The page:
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So I have this problem involving astronomy, but because astronomy uses all sorts of fancy words I'm going to make it more simple by using an analogy of the earth. The process, mathematically would be exactly the same.

There are two cities on the earth with the lat/long coordinates (40W,20S) (which we'll call G) and (50E,6N) (Which we'll call H). What point on the equator is equidistant from both G and H?

However: I don't want the straight distance from G or H to this mystery point on the equator. I want to take into account the spherical shape of the earth, so it would require some spherical geometry.

I need the answer in latitude/longitude, not cartesian coordinates. Because I plan on doing several of these, please explain how you calculated this.

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  • $\begingroup$ What do you mean by Spherical Geometry? Spherical Coordinates? $\endgroup$ – Shine On You Crazy Diamond Apr 16 '16 at 22:59
  • $\begingroup$ In general, there will be two points on the equator that are equidistant... $\endgroup$ – copper.hat Apr 16 '16 at 23:11
  • $\begingroup$ Yes, there would be 2, but I'm looking for the one that is nearest to the G and H. $\endgroup$ – Dante Apr 18 '16 at 2:00
  • $\begingroup$ Also we're assuming that the earth is a perfect sphere, with a radius of some arbitrary value. It shouldn't be relevant to the problem. $\endgroup$ – Dante Apr 18 '16 at 2:01
  • $\begingroup$ While I've voted to reopen on the basis of recent edits, it seems curious that you seem on the one hand comfortable abstracting your actual astronomical problem to a setting involving a "spherical earth" with longitude and latitude, but on the other hand uncomfortable with converting between Cartesian coordinates and longitude/latitude. The spherical geometry presents some interesting parallels and contrasts with plane geometry, which I suspect you have already spotted. $\endgroup$ – hardmath Apr 18 '16 at 2:39
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The a specification of the equator in spherical coordinates is

$$\phi = \pi/2, \\ r=R, \\ \theta \in [0, 2\pi] $$

Let's forget about the $r$ coordinate because we'll be solely working on the surface of the sphere, $r = R$.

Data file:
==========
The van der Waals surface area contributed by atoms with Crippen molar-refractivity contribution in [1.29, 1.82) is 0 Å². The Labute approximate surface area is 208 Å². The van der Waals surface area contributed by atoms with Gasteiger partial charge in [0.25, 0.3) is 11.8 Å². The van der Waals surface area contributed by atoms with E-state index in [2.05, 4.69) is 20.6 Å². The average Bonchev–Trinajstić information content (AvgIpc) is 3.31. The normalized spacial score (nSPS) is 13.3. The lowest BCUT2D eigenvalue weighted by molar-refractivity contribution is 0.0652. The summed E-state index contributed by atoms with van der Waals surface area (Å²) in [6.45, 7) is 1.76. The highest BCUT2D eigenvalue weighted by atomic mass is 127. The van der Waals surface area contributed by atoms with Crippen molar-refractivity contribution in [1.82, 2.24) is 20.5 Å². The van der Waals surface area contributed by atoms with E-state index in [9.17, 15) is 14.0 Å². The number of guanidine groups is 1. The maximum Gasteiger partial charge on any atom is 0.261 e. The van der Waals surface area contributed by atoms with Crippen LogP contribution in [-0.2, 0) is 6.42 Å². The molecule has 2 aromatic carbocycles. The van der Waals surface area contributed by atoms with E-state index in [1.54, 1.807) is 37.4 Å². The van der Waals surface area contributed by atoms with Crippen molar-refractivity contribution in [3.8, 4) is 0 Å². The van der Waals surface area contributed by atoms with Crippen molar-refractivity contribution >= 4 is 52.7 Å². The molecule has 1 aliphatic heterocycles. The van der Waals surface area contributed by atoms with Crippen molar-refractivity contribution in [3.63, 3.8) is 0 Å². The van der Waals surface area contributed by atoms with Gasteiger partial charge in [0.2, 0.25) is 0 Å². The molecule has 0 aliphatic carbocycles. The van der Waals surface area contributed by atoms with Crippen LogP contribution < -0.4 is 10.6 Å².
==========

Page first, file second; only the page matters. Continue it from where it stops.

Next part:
First convert your coordinates that are in degrees to radians for discussion. Let $\theta = $ a general point on the equator.

The spherical surface distance between $(\phi, \theta)$ and $(a,b)$ can be found by converting to Cartesian coordinates, taking the dot product to get the $\cos ($ the angle between the two vectors $)$, calculating the length of an arc with that angle.

Now you can come up with the formula for Spherical-to-Cartesian coordinates by drawing the system out on paper, or just refer here:

Wikipedia: Spherical Coordinates

$x = R \sin \phi \cos \theta \\ y = R \sin \phi \sin \theta \\ z = R \cos \phi $ similarly $x' = R\sin a \cos b \\ y' = R\sin a \sin b \\ z' = R \cos a $ Now normalize by dividing out the $R$, and take the dot product: $\hat{v} \cdot \hat{v}' = \cos \psi = \sin \phi \cos \theta \sin a \cos b + \sin \phi \sin \theta \sin a \sin b + \cos \phi \cos a =$ (since $\phi = \pi/2$ always in your problem): $\cos \theta \sin a\cos b + \sin \theta \sin a\sin b + 0$

Since the length of an entire circumference over a circle is $2\pi R$, to get the arclength you simply multiply $R$ by the fraction $\psi/(2\pi)$.

So you have two $\psi$'s in your problem, one for each point. You want to know when the value of $\theta$ when $\psi = \psi'$ or

$\cos\theta \sin a \cos b + \sin\theta \sin a\sin b = \cos\theta \sin a' \cos b' + \sin \theta \sin a' \sin b'$ or $\cos \theta (A - B) + \sin \theta (C - D) = 0$, since you already know $A, B, C, D$ - they're given by your points.

I think you can solve that some more by getting $\sin \theta / \cos \theta = \tan \theta$ and taking the $\text{arctan2}$.

Hope that helps!

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  • $\begingroup$ when you say "cosθsinacosb+sinθsinasinb=cosθsina′cosb′+sinθsina′sinb′cos⁡θsin⁡acos⁡b+sin⁡θsin⁡asin⁡b=cos⁡θsin⁡a′cos⁡b′+sin⁡θsin⁡a′sin⁡b′" do you mean that a is the longitude of one and b is its latitude, while a' and b' are the other's coordinates, respectively? Will I need to convert to cartesian to do this particular method? What is the purpose of the arctan (theta) at the end? Is it necessary? $\endgroup$ – Dante Apr 18 '16 at 14:48

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